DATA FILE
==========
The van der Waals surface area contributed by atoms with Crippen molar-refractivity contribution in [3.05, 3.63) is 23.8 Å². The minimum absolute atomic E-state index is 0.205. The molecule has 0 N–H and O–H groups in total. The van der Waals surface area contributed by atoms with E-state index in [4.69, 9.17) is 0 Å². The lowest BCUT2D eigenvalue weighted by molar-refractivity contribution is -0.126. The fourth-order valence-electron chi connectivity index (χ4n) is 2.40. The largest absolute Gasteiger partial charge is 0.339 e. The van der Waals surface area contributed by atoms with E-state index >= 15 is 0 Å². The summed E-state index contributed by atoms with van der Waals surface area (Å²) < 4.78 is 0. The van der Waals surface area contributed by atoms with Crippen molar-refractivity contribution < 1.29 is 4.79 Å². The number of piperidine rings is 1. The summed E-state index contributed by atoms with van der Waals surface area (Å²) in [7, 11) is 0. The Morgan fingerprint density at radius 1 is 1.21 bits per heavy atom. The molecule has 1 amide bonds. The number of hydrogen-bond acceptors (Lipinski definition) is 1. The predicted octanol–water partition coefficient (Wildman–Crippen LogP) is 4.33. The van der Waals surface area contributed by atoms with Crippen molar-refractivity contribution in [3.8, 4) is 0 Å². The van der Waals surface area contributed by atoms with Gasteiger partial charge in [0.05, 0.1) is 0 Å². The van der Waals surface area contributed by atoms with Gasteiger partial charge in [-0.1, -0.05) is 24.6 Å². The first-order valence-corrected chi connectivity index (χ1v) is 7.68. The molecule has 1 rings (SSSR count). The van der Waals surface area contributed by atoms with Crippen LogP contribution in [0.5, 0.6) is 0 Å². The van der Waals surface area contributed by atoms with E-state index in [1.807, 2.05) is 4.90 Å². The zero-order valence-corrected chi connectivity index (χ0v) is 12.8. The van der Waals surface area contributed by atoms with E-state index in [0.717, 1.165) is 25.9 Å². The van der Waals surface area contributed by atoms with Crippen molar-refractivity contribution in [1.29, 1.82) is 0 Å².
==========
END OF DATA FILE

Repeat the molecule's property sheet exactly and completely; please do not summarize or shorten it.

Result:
The van der Waals surface area contributed by atoms with Crippen molar-refractivity contribution in [3.05, 3.63) is 23.8 Å². The minimum absolute atomic E-state index is 0.205. The molecule has 0 N–H and O–H groups in total. The van der Waals surface area contributed by atoms with E-state index in [4.69, 9.17) is 0 Å². The lowest BCUT2D eigenvalue weighted by molar-refractivity contribution is -0.126. The fourth-order valence-electron chi connectivity index (χ4n) is 2.40. The largest absolute Gasteiger partial charge is 0.339 e. The van der Waals surface area contributed by atoms with E-state index >= 15 is 0 Å². The summed E-state index contributed by atoms with van der Waals surface area (Å²) < 4.78 is 0. The van der Waals surface area contributed by atoms with Crippen molar-refractivity contribution < 1.29 is 4.79 Å². The number of piperidine rings is 1. The summed E-state index contributed by atoms with van der Waals surface area (Å²) in [7, 11) is 0. The Morgan fingerprint density at radius 1 is 1.21 bits per heavy atom. The molecule has 1 amide bonds. The number of hydrogen-bond acceptors (Lipinski definition) is 1. The predicted octanol–water partition coefficient (Wildman–Crippen LogP) is 4.33. The van der Waals surface area contributed by atoms with Crippen molar-refractivity contribution in [3.8, 4) is 0 Å². The van der Waals surface area contributed by atoms with Gasteiger partial charge in [0.05, 0.1) is 0 Å². The van der Waals surface area contributed by atoms with Gasteiger partial charge in [-0.1, -0.05) is 24.6 Å². The first-order valence-corrected chi connectivity index (χ1v) is 7.68. The molecule has 1 rings (SSSR count). The van der Waals surface area contributed by atoms with Crippen LogP contribution in [0.5, 0.6) is 0 Å². The van der Waals surface area contributed by atoms with E-state index in [1.807, 2.05) is 4.90 Å². The zero-order valence-corrected chi connectivity index (χ0v) is 12.8. The van der Waals surface area contributed by atoms with E-state index in [0.717, 1.165) is 25.9 Å². The van der Waals surface area contributed by atoms with Crippen molar-refractivity contribution in [1.29, 1.82) is 0 Å².